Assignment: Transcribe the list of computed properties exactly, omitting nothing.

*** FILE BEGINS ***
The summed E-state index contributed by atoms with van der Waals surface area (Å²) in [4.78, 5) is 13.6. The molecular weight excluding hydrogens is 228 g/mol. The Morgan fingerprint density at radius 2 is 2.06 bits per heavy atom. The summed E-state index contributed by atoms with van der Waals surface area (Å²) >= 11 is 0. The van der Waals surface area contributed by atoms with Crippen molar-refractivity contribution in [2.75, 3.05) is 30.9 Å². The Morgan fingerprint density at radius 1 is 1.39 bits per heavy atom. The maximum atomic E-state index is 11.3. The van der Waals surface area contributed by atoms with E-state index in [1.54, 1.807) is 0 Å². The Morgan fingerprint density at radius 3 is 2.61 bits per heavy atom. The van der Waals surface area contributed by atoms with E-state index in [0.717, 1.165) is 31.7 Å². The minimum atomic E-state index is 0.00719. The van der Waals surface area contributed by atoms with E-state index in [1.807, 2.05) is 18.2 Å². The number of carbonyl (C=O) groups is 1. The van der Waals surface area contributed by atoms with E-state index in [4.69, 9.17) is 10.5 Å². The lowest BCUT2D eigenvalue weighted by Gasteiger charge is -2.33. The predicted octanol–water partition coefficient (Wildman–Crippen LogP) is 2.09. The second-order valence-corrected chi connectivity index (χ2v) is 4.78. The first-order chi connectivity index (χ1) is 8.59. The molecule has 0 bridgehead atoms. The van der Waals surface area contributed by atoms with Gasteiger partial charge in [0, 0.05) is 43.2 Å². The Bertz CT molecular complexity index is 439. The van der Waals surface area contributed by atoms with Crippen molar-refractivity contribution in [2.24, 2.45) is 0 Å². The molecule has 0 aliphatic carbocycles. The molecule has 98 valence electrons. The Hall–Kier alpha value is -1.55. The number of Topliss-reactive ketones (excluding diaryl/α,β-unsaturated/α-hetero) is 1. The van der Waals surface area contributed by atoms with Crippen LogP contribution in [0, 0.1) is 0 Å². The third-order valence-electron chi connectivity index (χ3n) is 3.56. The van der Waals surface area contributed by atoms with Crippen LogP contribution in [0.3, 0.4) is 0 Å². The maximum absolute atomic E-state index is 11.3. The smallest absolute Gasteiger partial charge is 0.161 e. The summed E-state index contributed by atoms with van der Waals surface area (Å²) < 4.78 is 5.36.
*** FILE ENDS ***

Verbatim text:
The summed E-state index contributed by atoms with van der Waals surface area (Å²) in [4.78, 5) is 13.6. The molecular weight excluding hydrogens is 228 g/mol. The Morgan fingerprint density at radius 2 is 2.06 bits per heavy atom. The summed E-state index contributed by atoms with van der Waals surface area (Å²) >= 11 is 0. The van der Waals surface area contributed by atoms with Crippen molar-refractivity contribution in [2.75, 3.05) is 30.9 Å². The Morgan fingerprint density at radius 1 is 1.39 bits per heavy atom. The maximum atomic E-state index is 11.3. The van der Waals surface area contributed by atoms with E-state index in [1.54, 1.807) is 0 Å². The Morgan fingerprint density at radius 3 is 2.61 bits per heavy atom. The van der Waals surface area contributed by atoms with E-state index in [0.717, 1.165) is 31.7 Å². The minimum atomic E-state index is 0.00719. The van der Waals surface area contributed by atoms with E-state index in [1.807, 2.05) is 18.2 Å². The number of carbonyl (C=O) groups is 1. The van der Waals surface area contributed by atoms with E-state index in [4.69, 9.17) is 10.5 Å². The lowest BCUT2D eigenvalue weighted by Gasteiger charge is -2.33. The predicted octanol–water partition coefficient (Wildman–Crippen LogP) is 2.09. The second-order valence-corrected chi connectivity index (χ2v) is 4.78. The first-order chi connectivity index (χ1) is 8.59. The molecule has 0 bridgehead atoms. The van der Waals surface area contributed by atoms with Gasteiger partial charge in [0, 0.05) is 43.2 Å². The Bertz CT molecular complexity index is 439. The van der Waals surface area contributed by atoms with Crippen molar-refractivity contribution in [2.24, 2.45) is 0 Å². The molecule has 0 aliphatic carbocycles. The molecule has 98 valence electrons. The Hall–Kier alpha value is -1.55. The number of Topliss-reactive ketones (excluding diaryl/α,β-unsaturated/α-hetero) is 1. The van der Waals surface area contributed by atoms with Crippen LogP contribution in [0, 0.1) is 0 Å². The third-order valence-electron chi connectivity index (χ3n) is 3.56. The van der Waals surface area contributed by atoms with Crippen LogP contribution in [0.3, 0.4) is 0 Å². The maximum absolute atomic E-state index is 11.3. The smallest absolute Gasteiger partial charge is 0.161 e. The summed E-state index contributed by atoms with van der Waals surface area (Å²) < 4.78 is 5.36.